Two Audi rovers are being sent to the moon as early as next year by a group of volunteer scientists.
The Audi Lunar Quattro rovers will be sent to the moon to spot the abandoned buggy from the 1972 mission which has spent the last 45 years in isolation on the lunar surface.
The rovers will examine the condition that the lunar buggy is in after spending upwards of four decades in the harsh conditions of the moon.
Karsten Becker of PTScientists, the organisation behind the project, said: "There are so many problems involved with getting there.
The Audi Lunar Quattro
“There is lunar dust, there's the temperature, you have the vacuum, then you have radiation which you are shielded from on Earth because of the atmosphere so anything about getting a rover to the moon is hard.”
Robert Boehme and the Audi Lunar Quattro
Robert Bohme, CEO of PTScientists, added: “You know back in the 60s it was kind of a given thing that only NASA can do this and this is an attitude that we carried over for today.
The Apollo 17 moon buggy
NASA's Apollo 11 mission
Thu, July 21, 2016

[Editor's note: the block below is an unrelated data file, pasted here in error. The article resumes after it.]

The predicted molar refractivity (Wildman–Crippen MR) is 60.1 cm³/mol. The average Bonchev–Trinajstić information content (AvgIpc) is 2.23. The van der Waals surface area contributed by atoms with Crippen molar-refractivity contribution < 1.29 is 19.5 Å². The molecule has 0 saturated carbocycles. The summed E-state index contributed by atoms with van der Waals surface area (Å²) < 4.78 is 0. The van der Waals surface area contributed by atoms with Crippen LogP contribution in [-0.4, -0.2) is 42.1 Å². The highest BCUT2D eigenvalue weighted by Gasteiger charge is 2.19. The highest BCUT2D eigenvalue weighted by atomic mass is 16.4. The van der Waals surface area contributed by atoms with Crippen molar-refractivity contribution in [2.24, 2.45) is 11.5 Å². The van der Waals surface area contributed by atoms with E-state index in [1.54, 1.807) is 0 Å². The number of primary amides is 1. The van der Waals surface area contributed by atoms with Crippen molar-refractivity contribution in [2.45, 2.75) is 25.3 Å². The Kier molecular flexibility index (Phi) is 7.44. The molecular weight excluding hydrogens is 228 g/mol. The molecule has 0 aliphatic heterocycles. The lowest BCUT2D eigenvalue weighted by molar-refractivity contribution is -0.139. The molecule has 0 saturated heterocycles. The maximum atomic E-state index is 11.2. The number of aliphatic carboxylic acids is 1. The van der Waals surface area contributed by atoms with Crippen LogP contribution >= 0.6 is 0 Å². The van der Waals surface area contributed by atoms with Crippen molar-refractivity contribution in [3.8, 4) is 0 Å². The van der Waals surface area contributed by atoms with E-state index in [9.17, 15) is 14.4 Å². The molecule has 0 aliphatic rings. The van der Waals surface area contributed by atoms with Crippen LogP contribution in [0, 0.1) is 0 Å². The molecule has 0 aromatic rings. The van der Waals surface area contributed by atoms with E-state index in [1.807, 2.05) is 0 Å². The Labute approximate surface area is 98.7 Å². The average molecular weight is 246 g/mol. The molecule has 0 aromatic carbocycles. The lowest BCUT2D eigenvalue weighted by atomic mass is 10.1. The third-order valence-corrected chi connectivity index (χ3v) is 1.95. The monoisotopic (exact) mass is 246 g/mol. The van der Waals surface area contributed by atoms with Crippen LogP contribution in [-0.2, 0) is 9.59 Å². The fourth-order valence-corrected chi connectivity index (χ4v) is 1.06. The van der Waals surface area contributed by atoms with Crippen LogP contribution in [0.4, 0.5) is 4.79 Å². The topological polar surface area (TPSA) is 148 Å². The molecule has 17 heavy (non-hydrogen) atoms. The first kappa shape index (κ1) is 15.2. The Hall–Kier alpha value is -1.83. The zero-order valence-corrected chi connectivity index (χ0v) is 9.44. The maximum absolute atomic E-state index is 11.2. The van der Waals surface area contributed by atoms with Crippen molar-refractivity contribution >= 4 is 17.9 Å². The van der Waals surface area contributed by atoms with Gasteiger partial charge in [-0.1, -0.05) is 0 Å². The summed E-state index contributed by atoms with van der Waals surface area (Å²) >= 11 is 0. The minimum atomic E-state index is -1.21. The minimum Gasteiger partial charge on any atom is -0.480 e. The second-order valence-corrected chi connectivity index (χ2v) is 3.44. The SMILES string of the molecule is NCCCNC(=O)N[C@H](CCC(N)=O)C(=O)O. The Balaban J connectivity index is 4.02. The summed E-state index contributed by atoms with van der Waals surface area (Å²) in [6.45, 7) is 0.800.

NASA releases stunning images from the Apollo 11 moon landing mission. Over 10,000 images have been released to Flickr capturing the magnitude and beauty of the mission.
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Astronaut Neil Armstrong taking his ‘small step for man’ from Apollo 11
“Many people will be out there thinking you have to have a white coat in a NASA laboratory and to be really, really smart to do a space mission but that's no longer really the case because we are standing on the shoulders of giants, we can build up on the knowledge that we've gained from Apollo.”
The rovers, which will also feature in the upcoming ‘Alien:Covenant’ movie, will cost around £77million to launch and will send back live HD images from the moon.